For convenience, write the cubic function as

$$f(x) = x^3 + 3ax^2 + 3bx + c,$$

where $a$, $b$, and $c$ are (polynomial?) functions of $n$. As has been noted in comments, if $c<0$, you're guaranteed a positive real zero $x$, so the only question is what to do for values of $n$ for which $c\ge0$.

The only way you can have a positive real root when $c\ge0$ is if $f$ has a local minimum at a positive $x$ and takes a non-positive value there. To check for this, look at the derivative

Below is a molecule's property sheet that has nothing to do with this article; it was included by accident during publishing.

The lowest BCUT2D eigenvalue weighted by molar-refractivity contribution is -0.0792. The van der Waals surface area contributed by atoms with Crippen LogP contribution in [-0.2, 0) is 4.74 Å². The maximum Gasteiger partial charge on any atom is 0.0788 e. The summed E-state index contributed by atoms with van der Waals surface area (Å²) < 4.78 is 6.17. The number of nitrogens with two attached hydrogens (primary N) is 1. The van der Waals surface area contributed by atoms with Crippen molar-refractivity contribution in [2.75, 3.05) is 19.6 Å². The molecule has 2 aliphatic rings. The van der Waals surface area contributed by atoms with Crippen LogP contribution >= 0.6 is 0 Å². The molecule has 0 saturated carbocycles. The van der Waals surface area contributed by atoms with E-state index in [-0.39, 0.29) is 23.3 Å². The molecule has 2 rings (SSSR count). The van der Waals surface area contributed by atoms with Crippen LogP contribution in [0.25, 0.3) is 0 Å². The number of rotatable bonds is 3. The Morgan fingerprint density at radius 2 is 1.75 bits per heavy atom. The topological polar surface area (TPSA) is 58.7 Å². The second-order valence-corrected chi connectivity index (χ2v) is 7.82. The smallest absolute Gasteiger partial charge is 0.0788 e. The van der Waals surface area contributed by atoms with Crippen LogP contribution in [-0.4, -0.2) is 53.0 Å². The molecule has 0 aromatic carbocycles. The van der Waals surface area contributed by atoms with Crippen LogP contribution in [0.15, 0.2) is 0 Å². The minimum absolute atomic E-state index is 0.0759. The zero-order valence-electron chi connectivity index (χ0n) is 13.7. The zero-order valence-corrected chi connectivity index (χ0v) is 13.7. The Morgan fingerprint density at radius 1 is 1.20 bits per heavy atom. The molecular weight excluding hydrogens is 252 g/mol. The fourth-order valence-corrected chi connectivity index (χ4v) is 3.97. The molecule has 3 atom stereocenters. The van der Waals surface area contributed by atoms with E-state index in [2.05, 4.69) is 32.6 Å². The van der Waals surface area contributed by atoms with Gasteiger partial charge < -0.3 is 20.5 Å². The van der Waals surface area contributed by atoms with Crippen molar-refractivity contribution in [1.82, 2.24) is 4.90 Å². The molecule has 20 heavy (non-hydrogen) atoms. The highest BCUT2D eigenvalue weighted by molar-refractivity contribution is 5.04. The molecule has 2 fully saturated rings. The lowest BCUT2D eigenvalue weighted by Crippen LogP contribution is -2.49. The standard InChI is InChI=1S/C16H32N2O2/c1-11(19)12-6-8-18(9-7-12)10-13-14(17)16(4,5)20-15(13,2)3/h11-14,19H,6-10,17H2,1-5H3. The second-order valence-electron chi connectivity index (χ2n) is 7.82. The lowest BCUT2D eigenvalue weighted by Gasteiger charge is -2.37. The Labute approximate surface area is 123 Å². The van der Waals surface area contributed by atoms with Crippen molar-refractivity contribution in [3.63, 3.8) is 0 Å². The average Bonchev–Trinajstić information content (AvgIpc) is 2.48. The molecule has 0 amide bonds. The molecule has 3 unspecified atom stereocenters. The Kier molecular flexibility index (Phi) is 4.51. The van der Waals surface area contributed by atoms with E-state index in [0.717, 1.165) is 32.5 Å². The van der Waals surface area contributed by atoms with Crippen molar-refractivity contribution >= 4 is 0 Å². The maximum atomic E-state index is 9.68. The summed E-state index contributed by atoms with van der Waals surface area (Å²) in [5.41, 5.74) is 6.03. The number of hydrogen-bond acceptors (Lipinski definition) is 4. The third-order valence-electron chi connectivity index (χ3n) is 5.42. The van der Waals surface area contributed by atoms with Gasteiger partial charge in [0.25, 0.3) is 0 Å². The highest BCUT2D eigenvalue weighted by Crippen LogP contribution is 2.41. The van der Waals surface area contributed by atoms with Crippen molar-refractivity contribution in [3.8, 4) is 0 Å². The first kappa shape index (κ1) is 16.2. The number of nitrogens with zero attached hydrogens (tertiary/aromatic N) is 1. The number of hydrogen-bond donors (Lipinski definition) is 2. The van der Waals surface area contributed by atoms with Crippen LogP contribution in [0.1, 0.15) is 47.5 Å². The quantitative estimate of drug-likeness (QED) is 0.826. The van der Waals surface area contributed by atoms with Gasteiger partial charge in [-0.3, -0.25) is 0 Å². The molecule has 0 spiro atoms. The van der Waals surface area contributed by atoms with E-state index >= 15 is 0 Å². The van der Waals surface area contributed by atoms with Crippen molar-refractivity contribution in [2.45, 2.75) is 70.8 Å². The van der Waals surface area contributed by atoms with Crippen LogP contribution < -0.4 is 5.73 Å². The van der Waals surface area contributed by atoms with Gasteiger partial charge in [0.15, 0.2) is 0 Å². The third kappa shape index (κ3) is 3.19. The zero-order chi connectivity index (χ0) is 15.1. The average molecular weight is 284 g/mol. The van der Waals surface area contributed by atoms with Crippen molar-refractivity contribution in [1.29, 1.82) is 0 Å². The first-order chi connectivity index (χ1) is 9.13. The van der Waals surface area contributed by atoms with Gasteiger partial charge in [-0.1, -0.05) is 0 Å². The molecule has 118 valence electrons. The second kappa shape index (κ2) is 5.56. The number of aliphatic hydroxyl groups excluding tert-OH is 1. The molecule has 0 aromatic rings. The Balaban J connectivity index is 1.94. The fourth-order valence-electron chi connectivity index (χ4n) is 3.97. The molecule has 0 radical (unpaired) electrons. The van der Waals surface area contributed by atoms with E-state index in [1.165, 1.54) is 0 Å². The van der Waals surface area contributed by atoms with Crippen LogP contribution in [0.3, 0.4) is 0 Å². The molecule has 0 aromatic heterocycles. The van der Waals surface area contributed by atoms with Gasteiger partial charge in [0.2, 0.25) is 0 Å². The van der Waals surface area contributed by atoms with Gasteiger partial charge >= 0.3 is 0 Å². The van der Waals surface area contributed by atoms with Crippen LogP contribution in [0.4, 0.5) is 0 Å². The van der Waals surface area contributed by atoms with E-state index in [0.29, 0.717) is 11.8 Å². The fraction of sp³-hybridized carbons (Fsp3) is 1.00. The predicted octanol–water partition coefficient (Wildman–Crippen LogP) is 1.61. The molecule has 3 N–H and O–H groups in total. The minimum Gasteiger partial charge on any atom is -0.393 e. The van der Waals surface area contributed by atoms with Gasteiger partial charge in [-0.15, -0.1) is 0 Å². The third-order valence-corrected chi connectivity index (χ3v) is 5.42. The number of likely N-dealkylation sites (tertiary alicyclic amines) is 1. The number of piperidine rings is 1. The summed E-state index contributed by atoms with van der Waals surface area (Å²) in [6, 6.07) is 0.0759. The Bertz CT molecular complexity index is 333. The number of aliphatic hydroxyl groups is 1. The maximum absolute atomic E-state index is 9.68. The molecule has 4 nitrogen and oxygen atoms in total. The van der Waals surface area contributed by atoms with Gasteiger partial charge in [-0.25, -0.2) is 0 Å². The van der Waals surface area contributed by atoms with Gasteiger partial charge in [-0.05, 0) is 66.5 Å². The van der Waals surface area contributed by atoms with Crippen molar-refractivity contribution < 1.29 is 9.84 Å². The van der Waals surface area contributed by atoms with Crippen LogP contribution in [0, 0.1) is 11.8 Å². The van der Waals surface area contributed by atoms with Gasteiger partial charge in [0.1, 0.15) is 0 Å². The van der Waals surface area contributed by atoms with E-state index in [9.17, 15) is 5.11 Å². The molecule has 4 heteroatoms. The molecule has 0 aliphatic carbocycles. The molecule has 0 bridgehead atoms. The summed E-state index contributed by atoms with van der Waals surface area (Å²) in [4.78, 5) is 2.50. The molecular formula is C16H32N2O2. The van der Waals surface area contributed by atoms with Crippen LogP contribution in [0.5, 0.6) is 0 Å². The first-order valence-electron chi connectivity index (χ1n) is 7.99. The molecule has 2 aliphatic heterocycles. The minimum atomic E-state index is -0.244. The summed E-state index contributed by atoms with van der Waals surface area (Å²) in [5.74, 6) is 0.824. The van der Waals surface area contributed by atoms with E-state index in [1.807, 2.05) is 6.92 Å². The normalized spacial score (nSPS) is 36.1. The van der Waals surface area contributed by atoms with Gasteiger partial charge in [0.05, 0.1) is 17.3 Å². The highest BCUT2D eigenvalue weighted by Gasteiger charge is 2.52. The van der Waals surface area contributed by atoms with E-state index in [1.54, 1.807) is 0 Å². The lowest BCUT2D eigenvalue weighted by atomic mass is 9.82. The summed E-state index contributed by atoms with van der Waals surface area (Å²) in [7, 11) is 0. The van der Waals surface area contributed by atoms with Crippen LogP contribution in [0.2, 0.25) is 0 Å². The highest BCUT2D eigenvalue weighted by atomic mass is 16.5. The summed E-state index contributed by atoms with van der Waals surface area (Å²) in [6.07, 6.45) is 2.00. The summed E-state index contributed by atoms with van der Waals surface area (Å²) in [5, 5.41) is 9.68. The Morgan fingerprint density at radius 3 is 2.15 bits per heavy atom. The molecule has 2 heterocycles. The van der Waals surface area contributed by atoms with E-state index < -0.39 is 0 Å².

$$f'(x) = 3(x^2+2ax+b),$$

note that you need $a^2\ge b$ to have a local minimum at all, and then you need $x = \sqrt{a^2-b}-a \gt 0$ to have the local minimum at a positive $x$. (For example, if $a\gt0$, then you need $b\lt0$.) You now need only check whether $f(\sqrt{a^2-b}-a)\le0$.

What's unclear is how easy or hard it is to check the various inequalities for the coefficient functions the OP has in mind.